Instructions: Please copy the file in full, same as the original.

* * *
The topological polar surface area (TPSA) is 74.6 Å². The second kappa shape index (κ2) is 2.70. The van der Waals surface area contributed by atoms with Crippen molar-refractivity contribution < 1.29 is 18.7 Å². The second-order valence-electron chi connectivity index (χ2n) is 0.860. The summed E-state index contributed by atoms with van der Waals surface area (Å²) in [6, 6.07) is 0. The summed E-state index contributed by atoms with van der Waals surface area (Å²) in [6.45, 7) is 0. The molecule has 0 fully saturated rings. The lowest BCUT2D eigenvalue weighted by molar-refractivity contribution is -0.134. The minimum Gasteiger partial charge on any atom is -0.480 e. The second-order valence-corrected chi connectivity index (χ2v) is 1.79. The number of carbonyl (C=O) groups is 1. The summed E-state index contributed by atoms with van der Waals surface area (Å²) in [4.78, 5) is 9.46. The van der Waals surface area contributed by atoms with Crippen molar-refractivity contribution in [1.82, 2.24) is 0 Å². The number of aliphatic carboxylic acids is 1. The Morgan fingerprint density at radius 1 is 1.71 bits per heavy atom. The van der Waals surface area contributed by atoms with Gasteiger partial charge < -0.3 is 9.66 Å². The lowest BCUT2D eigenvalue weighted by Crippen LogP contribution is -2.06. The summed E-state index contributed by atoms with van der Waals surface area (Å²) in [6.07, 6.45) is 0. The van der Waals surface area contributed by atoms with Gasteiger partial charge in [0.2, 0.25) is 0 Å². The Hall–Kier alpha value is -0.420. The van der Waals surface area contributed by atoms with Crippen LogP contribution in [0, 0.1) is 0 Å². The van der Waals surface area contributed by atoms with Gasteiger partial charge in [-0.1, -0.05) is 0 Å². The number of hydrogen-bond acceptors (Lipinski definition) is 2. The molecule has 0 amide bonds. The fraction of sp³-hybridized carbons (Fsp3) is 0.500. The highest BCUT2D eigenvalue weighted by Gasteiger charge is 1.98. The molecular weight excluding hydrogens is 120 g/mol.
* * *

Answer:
The topological polar surface area (TPSA) is 74.6 Å². The second kappa shape index (κ2) is 2.70. The van der Waals surface area contributed by atoms with Crippen molar-refractivity contribution < 1.29 is 18.7 Å². The second-order valence-electron chi connectivity index (χ2n) is 0.860. The summed E-state index contributed by atoms with van der Waals surface area (Å²) in [6, 6.07) is 0. The summed E-state index contributed by atoms with van der Waals surface area (Å²) in [6.45, 7) is 0. The molecule has 0 fully saturated rings. The lowest BCUT2D eigenvalue weighted by molar-refractivity contribution is -0.134. The minimum Gasteiger partial charge on any atom is -0.480 e. The second-order valence-corrected chi connectivity index (χ2v) is 1.79. The number of carbonyl (C=O) groups is 1. The summed E-state index contributed by atoms with van der Waals surface area (Å²) in [4.78, 5) is 9.46. The van der Waals surface area contributed by atoms with Crippen molar-refractivity contribution in [1.82, 2.24) is 0 Å². The number of aliphatic carboxylic acids is 1. The Morgan fingerprint density at radius 1 is 1.71 bits per heavy atom. The van der Waals surface area contributed by atoms with Gasteiger partial charge < -0.3 is 9.66 Å². The lowest BCUT2D eigenvalue weighted by Crippen LogP contribution is -2.06. The summed E-state index contributed by atoms with van der Waals surface area (Å²) in [6.07, 6.45) is 0. The van der Waals surface area contributed by atoms with Gasteiger partial charge in [0.2, 0.25) is 0 Å². The Hall–Kier alpha value is -0.420. The van der Waals surface area contributed by atoms with Crippen LogP contribution in [0, 0.1) is 0 Å². The van der Waals surface area contributed by atoms with Gasteiger partial charge in [-0.1, -0.05) is 0 Å². The number of hydrogen-bond acceptors (Lipinski definition) is 2. The molecule has 0 amide bonds. The fraction of sp³-hybridized carbons (Fsp3) is 0.500. The highest BCUT2D eigenvalue weighted by Gasteiger charge is 1.98. The molecular weight excluding hydrogens is 120 g/mol.